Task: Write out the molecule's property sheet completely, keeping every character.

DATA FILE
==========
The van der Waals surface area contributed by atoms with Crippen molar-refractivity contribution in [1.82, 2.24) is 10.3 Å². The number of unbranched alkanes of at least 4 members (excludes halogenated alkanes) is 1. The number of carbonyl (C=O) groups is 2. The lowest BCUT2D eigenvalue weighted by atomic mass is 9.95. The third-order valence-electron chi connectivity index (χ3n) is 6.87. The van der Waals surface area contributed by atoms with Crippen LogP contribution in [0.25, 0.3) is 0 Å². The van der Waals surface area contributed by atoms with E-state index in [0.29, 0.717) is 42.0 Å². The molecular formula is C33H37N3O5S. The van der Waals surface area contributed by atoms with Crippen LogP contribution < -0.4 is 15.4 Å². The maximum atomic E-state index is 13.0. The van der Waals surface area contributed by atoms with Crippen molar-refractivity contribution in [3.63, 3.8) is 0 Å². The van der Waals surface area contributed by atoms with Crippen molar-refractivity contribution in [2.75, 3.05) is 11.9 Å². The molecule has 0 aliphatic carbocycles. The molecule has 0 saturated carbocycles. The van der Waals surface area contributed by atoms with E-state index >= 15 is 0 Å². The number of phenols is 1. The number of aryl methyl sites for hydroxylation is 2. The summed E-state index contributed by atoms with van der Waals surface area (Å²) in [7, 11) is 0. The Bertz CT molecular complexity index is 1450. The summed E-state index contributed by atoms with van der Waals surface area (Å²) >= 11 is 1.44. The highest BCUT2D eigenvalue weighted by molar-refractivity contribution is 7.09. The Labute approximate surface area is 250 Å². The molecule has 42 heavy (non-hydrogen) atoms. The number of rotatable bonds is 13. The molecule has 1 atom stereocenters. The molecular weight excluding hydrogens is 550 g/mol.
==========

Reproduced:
The van der Waals surface area contributed by atoms with Crippen molar-refractivity contribution in [1.82, 2.24) is 10.3 Å². The number of unbranched alkanes of at least 4 members (excludes halogenated alkanes) is 1. The number of carbonyl (C=O) groups is 2. The lowest BCUT2D eigenvalue weighted by atomic mass is 9.95. The third-order valence-electron chi connectivity index (χ3n) is 6.87. The van der Waals surface area contributed by atoms with Crippen LogP contribution in [0.25, 0.3) is 0 Å². The van der Waals surface area contributed by atoms with E-state index in [0.29, 0.717) is 42.0 Å². The molecular formula is C33H37N3O5S. The van der Waals surface area contributed by atoms with Crippen LogP contribution < -0.4 is 15.4 Å². The maximum atomic E-state index is 13.0. The van der Waals surface area contributed by atoms with Crippen molar-refractivity contribution in [3.63, 3.8) is 0 Å². The van der Waals surface area contributed by atoms with Crippen molar-refractivity contribution in [2.75, 3.05) is 11.9 Å². The molecule has 0 aliphatic carbocycles. The molecule has 0 saturated carbocycles. The van der Waals surface area contributed by atoms with E-state index >= 15 is 0 Å². The number of phenols is 1. The number of aryl methyl sites for hydroxylation is 2. The summed E-state index contributed by atoms with van der Waals surface area (Å²) in [7, 11) is 0. The Bertz CT molecular complexity index is 1450. The summed E-state index contributed by atoms with van der Waals surface area (Å²) >= 11 is 1.44. The highest BCUT2D eigenvalue weighted by molar-refractivity contribution is 7.09. The Labute approximate surface area is 250 Å². The molecule has 42 heavy (non-hydrogen) atoms. The number of rotatable bonds is 13. The molecule has 1 atom stereocenters. The molecular weight excluding hydrogens is 550 g/mol.